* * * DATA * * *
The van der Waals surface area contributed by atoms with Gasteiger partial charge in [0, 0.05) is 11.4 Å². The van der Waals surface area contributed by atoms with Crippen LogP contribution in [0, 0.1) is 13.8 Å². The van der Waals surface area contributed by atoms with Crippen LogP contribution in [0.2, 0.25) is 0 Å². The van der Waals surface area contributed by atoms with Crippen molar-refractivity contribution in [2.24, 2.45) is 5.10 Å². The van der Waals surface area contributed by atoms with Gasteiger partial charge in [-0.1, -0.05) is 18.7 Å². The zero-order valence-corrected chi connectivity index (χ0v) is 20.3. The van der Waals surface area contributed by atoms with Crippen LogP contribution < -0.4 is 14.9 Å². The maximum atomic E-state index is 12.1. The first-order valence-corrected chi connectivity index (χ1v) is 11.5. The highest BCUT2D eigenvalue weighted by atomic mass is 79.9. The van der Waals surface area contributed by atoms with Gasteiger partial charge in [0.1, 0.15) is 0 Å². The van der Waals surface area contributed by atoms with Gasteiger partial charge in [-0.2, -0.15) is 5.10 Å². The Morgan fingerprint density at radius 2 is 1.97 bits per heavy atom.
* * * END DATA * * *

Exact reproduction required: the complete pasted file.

The van der Waals surface area contributed by atoms with Gasteiger partial charge in [0, 0.05) is 11.4 Å². The van der Waals surface area contributed by atoms with Crippen LogP contribution in [0, 0.1) is 13.8 Å². The van der Waals surface area contributed by atoms with Crippen LogP contribution in [0.2, 0.25) is 0 Å². The van der Waals surface area contributed by atoms with Crippen molar-refractivity contribution in [2.24, 2.45) is 5.10 Å². The van der Waals surface area contributed by atoms with Gasteiger partial charge in [-0.1, -0.05) is 18.7 Å². The zero-order valence-corrected chi connectivity index (χ0v) is 20.3. The van der Waals surface area contributed by atoms with Crippen LogP contribution < -0.4 is 14.9 Å². The maximum atomic E-state index is 12.1. The first-order valence-corrected chi connectivity index (χ1v) is 11.5. The highest BCUT2D eigenvalue weighted by atomic mass is 79.9. The van der Waals surface area contributed by atoms with Gasteiger partial charge in [0.1, 0.15) is 0 Å². The van der Waals surface area contributed by atoms with Gasteiger partial charge in [-0.2, -0.15) is 5.10 Å². The Morgan fingerprint density at radius 2 is 1.97 bits per heavy atom.